Medical School Graduation Rituals: Staying True to Values and Aspirations


“As we attempt to confront the legacy of American classism and racism, we in the medical profession must confront the ways that our own institutions unwittingly continue to reflect and mirror broader social realities.”

Pol Solé_AdobeStock

Pol Solé_AdobeStock


Medical school graduation is rightfully a joyous, celebratory ritual of passage, recognizing the important achievement of years of learning by awarding graduates the title of “medical doctor.” It is a wonderous pause in the developing careers of young physicians that all graduates should be able to participate in equally.

A talented and inquisitive fourth-year medical student mentee destined to psychiatry residency shared her experience with me as details for the “hooding ceremony” of her school’s upcoming graduation were revealed. As she told me of the plans, memories of my own daughter’s graduation from my and my husband’s alma mater came to mind. We and other physician parents reveled in the excitement of that special moment when we, her parents, would place that ceremonial collar around her shoulders, welcoming her into this special club of doctors.

I was quickly brought up short as my mentee’s experience revealed an underbelly to this ritual enactment: a blind spot for me and one many may share. Blind spots are understandable, especially for those of us who are privileged. Our responsibility is to do what we can to act on these blind spots when they become apparent.

My mentee is a Bangladeshi immigrant whose family came to the United States for educational opportunities for her and her sister, which entailed a significant social status and financial loss for her father. They experienced significant hardship; both her parents became invisible immigrant workers in the service industry, sacrificing much while providing opportunities for their children.

My student showed me the other side of the hooding ritual; the profound and painful experience that she and her parents would be treated as “second class” at her highest moment of achievement. Those with privilege, wealth, and prior generational access to professional status are celebrated in a special way. My mentee and her family would not be seen or treated equally. The graduation ritual would separate the two. My own experience of privilege had obstructed my ability to clearly see this.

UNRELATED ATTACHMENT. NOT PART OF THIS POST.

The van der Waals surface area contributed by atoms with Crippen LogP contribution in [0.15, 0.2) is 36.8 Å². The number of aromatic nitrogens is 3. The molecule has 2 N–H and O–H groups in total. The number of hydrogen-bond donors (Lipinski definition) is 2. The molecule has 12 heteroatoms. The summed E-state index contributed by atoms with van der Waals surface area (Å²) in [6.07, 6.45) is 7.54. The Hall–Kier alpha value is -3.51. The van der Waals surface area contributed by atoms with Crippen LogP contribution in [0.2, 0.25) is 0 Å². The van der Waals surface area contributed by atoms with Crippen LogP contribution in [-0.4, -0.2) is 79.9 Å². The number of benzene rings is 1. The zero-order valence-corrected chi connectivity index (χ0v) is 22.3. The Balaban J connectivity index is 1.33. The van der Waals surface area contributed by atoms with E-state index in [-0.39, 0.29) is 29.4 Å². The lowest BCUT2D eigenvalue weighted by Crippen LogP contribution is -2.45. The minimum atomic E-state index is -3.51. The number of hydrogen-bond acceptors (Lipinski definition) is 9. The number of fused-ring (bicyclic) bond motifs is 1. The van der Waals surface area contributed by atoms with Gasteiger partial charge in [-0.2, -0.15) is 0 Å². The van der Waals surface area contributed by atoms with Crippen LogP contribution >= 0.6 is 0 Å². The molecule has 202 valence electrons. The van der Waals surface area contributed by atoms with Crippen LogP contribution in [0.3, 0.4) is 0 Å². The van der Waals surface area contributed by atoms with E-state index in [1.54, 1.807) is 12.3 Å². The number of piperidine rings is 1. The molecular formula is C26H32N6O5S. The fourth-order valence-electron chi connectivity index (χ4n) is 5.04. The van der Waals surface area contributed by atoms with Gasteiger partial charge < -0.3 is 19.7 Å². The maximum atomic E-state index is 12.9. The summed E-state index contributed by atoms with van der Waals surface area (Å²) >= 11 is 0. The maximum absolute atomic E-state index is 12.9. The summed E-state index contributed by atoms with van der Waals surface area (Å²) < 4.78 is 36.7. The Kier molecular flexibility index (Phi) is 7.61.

This student, who is brave and uses her voice effectively, brought up her concerns to the deans. She expected to be easily understood—but the process was not so simple. The resultant brouhaha at the school included many meetings and discussions and a class survey. Eventually, changes in the graduation ritual were made, but for future years. To make the celebration equitable for all, beginning in 2024, deans exclusively would hood all graduates.

Although my mentee is rightfully proud that her efforts have contributed to bringing awareness and change to this issue, she nonetheless is sad that forher only medical school graduation, her father will not take part in hooding her. Her experience is one we must take seriously.

The hooding ritual allows parents with advanced degrees this unique honor. Although likely unintentional, this serves to differentiate categories of graduates along class lines and contributes to marginalizing first-generation graduates. This second-class status is more often experienced by students of color, students from working-class backgrounds, first-generation college graduates, and new immigrants.